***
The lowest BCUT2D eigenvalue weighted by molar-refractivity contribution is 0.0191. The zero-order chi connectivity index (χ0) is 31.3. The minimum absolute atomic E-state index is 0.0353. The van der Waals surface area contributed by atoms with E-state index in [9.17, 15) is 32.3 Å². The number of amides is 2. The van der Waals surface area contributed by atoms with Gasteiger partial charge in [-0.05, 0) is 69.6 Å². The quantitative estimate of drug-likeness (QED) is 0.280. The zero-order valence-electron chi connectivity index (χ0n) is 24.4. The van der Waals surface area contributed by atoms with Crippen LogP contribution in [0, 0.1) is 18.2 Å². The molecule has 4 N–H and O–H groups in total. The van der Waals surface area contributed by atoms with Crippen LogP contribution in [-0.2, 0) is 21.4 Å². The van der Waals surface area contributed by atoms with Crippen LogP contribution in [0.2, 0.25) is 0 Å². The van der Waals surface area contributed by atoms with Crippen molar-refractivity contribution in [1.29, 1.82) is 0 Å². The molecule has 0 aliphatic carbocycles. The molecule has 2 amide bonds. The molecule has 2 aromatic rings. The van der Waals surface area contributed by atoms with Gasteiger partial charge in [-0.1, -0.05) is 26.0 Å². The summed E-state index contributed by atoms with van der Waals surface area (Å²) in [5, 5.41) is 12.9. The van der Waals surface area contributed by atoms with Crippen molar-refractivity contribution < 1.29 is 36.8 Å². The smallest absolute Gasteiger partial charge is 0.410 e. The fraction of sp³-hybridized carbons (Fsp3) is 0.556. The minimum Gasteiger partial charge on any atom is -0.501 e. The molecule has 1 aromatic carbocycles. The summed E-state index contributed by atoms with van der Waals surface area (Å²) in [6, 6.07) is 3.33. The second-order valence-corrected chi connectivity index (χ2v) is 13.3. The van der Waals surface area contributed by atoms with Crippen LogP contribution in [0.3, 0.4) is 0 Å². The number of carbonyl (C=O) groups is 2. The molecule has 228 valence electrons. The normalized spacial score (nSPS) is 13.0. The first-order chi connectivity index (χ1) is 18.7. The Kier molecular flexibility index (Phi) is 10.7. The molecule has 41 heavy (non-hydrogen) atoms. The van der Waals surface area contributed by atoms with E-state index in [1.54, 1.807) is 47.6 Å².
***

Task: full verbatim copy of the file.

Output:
The lowest BCUT2D eigenvalue weighted by molar-refractivity contribution is 0.0191. The zero-order chi connectivity index (χ0) is 31.3. The minimum absolute atomic E-state index is 0.0353. The van der Waals surface area contributed by atoms with E-state index in [9.17, 15) is 32.3 Å². The number of amides is 2. The van der Waals surface area contributed by atoms with Gasteiger partial charge in [-0.05, 0) is 69.6 Å². The quantitative estimate of drug-likeness (QED) is 0.280. The zero-order valence-electron chi connectivity index (χ0n) is 24.4. The van der Waals surface area contributed by atoms with Crippen LogP contribution in [0, 0.1) is 18.2 Å². The molecule has 4 N–H and O–H groups in total. The van der Waals surface area contributed by atoms with Crippen LogP contribution in [-0.2, 0) is 21.4 Å². The van der Waals surface area contributed by atoms with Crippen LogP contribution in [0.2, 0.25) is 0 Å². The van der Waals surface area contributed by atoms with Crippen molar-refractivity contribution in [1.29, 1.82) is 0 Å². The molecule has 0 aliphatic carbocycles. The molecule has 2 amide bonds. The molecule has 2 aromatic rings. The van der Waals surface area contributed by atoms with Gasteiger partial charge in [-0.1, -0.05) is 26.0 Å². The summed E-state index contributed by atoms with van der Waals surface area (Å²) in [5, 5.41) is 12.9. The van der Waals surface area contributed by atoms with Crippen molar-refractivity contribution < 1.29 is 36.8 Å². The smallest absolute Gasteiger partial charge is 0.410 e. The fraction of sp³-hybridized carbons (Fsp3) is 0.556. The minimum Gasteiger partial charge on any atom is -0.501 e. The molecule has 1 aromatic carbocycles. The summed E-state index contributed by atoms with van der Waals surface area (Å²) in [6, 6.07) is 3.33. The second-order valence-corrected chi connectivity index (χ2v) is 13.3. The van der Waals surface area contributed by atoms with Crippen LogP contribution in [0.3, 0.4) is 0 Å². The number of carbonyl (C=O) groups is 2. The molecule has 228 valence electrons. The normalized spacial score (nSPS) is 13.0. The first-order chi connectivity index (χ1) is 18.7. The Kier molecular flexibility index (Phi) is 10.7. The molecule has 41 heavy (non-hydrogen) atoms. The van der Waals surface area contributed by atoms with E-state index in [1.54, 1.807) is 47.6 Å².